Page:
Privacy International (PI) has today filed complaints with the Information Commissioner (ICO) and Forensic Science Regulator (FSR) against the UK Home Office‘s use of GPS ankle tags to monitor migrants released on immigration bail. This policy and practice represents a seismic change in the surveillance of migrants in the UK. PI was first alerted to this scheme by organisations such as Bail for Immigration Detainees, an independent charity that exists to challenge immigration detention in the UK.
What are GPS tags
GPS tags are ankle tags that monitor a subject’s precise location 24/7, generating a considerable volume of intimate and granular “trail data”. Trail data is processed and stored for years by Electronic Monitoring Services (EMS), currently run by Capita under a contract with the Ministry of Justice. The Home Office has granted itself broad and sweeping powers via its own policy to access an individual’s entire location history and share it with law enforcement – without sufficient safeguards and judicial oversight.
Data collected from GPS tags provides deep insight into and reveals intimate details of an individual’s life. This form of monitoring is a seismic change in the surveillance and data-intensive systems used against those subject to immigration control in the UK, causing tagged individuals feelings of anxiety, social exclusion, and sometimes causing re-traumatisation.
Read our tech primer on GPS tags.
What’s the problem
In a world of data-intensive systems, governments seek ever greater methods to gather, analyse, predict and share data of those who fall under their gaze. Electronic monitoring tags are just one more avenue for mass data collection.
It is mandatory, under Schedule 10 of the Immigration Act 2016, for Foreign National Offenders to be subject to Electronic Monitoring when released on immigration bail. However, anyone subject to immigration control, including asylum seekers in the course of their application or other proceedings, can be subject to GPS tagging. The government has also recently announced a 12-month pilot to test electronic monitoring on any asylum seekers who arrive in the UK by “unnecessary and dangerous routes”. Neither the legislation nor policy documents provide for a time limit on how long an individual must wear a tag.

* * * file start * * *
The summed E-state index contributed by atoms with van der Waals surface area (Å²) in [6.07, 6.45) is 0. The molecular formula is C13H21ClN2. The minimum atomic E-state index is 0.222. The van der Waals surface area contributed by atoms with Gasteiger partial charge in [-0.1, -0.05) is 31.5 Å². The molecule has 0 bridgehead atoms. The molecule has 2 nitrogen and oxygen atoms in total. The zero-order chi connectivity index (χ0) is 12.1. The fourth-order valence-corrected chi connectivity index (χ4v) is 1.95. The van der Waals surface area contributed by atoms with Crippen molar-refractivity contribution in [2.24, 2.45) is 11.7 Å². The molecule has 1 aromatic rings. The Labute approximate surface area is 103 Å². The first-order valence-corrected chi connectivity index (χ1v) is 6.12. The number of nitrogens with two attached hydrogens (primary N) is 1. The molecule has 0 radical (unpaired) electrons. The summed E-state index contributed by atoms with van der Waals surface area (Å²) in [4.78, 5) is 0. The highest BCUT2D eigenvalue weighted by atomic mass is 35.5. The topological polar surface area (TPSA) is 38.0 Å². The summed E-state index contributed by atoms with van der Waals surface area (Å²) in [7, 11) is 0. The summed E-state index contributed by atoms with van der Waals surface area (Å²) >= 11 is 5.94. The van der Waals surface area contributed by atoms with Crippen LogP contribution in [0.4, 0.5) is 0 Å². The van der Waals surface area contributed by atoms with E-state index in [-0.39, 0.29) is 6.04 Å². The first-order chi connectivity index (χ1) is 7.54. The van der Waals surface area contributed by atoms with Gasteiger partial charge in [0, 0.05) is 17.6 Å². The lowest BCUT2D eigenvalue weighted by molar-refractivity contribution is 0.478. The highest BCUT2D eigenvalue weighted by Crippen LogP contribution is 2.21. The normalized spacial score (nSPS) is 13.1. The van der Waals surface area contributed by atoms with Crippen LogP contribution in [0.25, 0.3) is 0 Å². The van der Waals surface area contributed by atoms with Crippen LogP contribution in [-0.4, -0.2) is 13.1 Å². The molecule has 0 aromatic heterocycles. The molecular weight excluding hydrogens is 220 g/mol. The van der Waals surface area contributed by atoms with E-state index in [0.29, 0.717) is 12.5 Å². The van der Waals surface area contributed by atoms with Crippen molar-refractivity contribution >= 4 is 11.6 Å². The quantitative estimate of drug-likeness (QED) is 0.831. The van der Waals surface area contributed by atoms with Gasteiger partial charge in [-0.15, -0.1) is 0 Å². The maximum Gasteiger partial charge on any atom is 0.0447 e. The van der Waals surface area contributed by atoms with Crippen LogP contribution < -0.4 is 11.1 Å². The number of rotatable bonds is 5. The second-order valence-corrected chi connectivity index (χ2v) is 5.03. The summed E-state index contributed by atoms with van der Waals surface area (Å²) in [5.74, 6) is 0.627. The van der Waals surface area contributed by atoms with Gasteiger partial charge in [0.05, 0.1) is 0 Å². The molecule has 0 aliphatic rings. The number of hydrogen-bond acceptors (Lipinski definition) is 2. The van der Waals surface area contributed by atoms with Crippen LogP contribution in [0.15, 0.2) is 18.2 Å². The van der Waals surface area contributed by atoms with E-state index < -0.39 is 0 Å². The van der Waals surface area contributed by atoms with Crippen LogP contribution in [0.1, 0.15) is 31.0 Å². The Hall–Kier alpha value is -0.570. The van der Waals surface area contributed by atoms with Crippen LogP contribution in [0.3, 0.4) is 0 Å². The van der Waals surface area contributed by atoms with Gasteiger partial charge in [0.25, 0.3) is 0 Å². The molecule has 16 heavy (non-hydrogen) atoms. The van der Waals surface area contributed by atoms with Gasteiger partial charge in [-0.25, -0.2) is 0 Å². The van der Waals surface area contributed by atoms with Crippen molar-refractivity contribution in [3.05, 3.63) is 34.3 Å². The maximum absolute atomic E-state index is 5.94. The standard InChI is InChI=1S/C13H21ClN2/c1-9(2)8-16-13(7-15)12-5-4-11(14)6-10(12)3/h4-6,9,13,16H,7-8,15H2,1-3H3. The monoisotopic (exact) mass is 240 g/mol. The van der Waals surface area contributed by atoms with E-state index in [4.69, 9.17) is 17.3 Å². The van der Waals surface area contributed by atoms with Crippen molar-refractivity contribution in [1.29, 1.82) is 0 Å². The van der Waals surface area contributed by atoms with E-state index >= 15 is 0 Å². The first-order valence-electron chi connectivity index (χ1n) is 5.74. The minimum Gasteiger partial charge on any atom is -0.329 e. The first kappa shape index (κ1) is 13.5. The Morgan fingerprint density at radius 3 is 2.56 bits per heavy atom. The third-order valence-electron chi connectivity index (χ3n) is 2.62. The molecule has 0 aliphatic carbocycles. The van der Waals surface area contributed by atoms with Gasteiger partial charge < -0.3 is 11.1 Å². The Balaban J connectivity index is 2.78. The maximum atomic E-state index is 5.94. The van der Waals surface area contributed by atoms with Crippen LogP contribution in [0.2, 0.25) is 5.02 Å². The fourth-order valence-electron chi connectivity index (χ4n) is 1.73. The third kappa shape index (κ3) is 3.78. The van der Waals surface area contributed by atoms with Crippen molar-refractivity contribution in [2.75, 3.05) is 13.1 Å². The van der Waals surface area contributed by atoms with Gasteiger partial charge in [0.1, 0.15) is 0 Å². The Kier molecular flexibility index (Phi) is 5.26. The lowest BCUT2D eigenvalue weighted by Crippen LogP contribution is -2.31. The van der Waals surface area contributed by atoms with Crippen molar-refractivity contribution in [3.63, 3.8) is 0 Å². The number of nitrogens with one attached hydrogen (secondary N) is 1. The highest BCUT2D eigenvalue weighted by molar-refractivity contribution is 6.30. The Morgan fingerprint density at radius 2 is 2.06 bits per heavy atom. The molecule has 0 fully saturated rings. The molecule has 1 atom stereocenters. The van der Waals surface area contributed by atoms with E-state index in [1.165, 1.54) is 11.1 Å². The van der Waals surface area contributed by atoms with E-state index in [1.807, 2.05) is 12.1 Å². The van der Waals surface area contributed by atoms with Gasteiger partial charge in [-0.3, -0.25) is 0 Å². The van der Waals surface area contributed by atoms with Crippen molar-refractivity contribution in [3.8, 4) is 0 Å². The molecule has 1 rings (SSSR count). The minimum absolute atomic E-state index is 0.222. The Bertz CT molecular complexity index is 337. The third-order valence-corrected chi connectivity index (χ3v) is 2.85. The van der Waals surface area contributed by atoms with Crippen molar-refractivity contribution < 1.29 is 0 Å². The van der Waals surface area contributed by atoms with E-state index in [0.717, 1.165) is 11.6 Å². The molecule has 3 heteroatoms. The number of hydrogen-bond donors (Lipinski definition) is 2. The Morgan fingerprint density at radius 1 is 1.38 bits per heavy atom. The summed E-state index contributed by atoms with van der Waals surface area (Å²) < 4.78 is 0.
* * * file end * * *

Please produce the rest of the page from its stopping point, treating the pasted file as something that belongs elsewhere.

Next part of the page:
Despite the indiscriminate mass nature of this surveillance, there is no provision for judicial or independent oversight at the point where an electronic monitoring condition is imposed by the Home Office. The Home Office also plans on using individuals’ GPS location data for a variety of purposes – of particular concern, to inform decisions on individuals’ asylum and immigration applications, stating that this will negate the need to request substantiating evidence from third parties.
Take a look at your location history over the last year, and see if you can account for it all. This is what migrants will face – life-changing and rights-impacting decisions made on the basis of unreliable data in which the Home Office will place a blind trust. In the words of Cardinal Richelieu, “If you give me six lines written by the hand of the most honest of men, I will find something in them which will hang him.” This inevitably leads to a permanent anxiety of going places or making journeys that might later be judged as damaging to their immigration application – thereby further impacting their rights to free expression, movement, assembly and association.
“Over the last few months we have spoken to many people who have been forced to wear GPS-fitted ankle tags about the disastrous impact this has had on people’s mental and physical health, and family relationships. They report feeling depressed, ashamed and stigmatised and many have told us that they are being treated like animals.” said Rudy Schulkind, Research and Policy Co-ordinator at the charity Bail for Immigration Detainees. “Being forced to wear a GPS ankle tag structures the minute details of an individual’s life including the clothes they wear, the public places they go to, how they pray or exercise or care for their children. The experience of being constantly watched through 24/7 surveillance is particularly traumatising for people who are already particularly vulnerable including survivors of torture or modern slavery, and many of those we’ve spoken to have experienced a deterioration in their mental health as a result of this intrusive form of surveillance. The Home Office should put an end to this barbaric practice and start treating people with dignity and humanity.”